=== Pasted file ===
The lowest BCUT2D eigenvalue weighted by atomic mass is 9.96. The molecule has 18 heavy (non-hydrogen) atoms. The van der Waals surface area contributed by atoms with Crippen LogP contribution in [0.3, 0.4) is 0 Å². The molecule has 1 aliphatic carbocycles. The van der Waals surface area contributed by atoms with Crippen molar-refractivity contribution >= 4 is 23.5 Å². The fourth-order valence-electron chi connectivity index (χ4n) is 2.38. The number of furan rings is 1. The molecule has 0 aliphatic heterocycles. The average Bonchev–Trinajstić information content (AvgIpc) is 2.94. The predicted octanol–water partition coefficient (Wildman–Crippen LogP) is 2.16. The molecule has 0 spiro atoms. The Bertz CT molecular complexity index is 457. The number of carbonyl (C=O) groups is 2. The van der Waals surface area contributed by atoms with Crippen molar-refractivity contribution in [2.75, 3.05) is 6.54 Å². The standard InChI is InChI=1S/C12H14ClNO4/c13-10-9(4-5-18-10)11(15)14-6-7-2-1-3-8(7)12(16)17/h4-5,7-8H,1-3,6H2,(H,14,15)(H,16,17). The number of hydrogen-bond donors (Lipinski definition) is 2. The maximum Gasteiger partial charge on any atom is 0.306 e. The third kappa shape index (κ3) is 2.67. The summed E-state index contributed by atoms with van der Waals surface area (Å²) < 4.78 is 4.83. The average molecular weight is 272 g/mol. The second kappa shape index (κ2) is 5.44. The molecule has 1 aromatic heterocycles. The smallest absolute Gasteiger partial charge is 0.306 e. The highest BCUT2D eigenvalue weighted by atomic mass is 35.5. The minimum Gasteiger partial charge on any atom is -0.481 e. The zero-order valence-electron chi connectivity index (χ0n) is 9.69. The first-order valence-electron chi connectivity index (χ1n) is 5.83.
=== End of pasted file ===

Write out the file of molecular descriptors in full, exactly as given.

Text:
The lowest BCUT2D eigenvalue weighted by atomic mass is 9.96. The molecule has 18 heavy (non-hydrogen) atoms. The van der Waals surface area contributed by atoms with Crippen LogP contribution in [0.3, 0.4) is 0 Å². The molecule has 1 aliphatic carbocycles. The van der Waals surface area contributed by atoms with Crippen molar-refractivity contribution >= 4 is 23.5 Å². The fourth-order valence-electron chi connectivity index (χ4n) is 2.38. The number of furan rings is 1. The molecule has 0 aliphatic heterocycles. The average Bonchev–Trinajstić information content (AvgIpc) is 2.94. The predicted octanol–water partition coefficient (Wildman–Crippen LogP) is 2.16. The molecule has 0 spiro atoms. The Bertz CT molecular complexity index is 457. The number of carbonyl (C=O) groups is 2. The van der Waals surface area contributed by atoms with Crippen molar-refractivity contribution in [2.75, 3.05) is 6.54 Å². The standard InChI is InChI=1S/C12H14ClNO4/c13-10-9(4-5-18-10)11(15)14-6-7-2-1-3-8(7)12(16)17/h4-5,7-8H,1-3,6H2,(H,14,15)(H,16,17). The number of hydrogen-bond donors (Lipinski definition) is 2. The maximum Gasteiger partial charge on any atom is 0.306 e. The third kappa shape index (κ3) is 2.67. The summed E-state index contributed by atoms with van der Waals surface area (Å²) < 4.78 is 4.83. The average molecular weight is 272 g/mol. The second kappa shape index (κ2) is 5.44. The molecule has 1 aromatic heterocycles. The smallest absolute Gasteiger partial charge is 0.306 e. The highest BCUT2D eigenvalue weighted by atomic mass is 35.5. The minimum Gasteiger partial charge on any atom is -0.481 e. The zero-order valence-electron chi connectivity index (χ0n) is 9.69. The first-order valence-electron chi connectivity index (χ1n) is 5.83.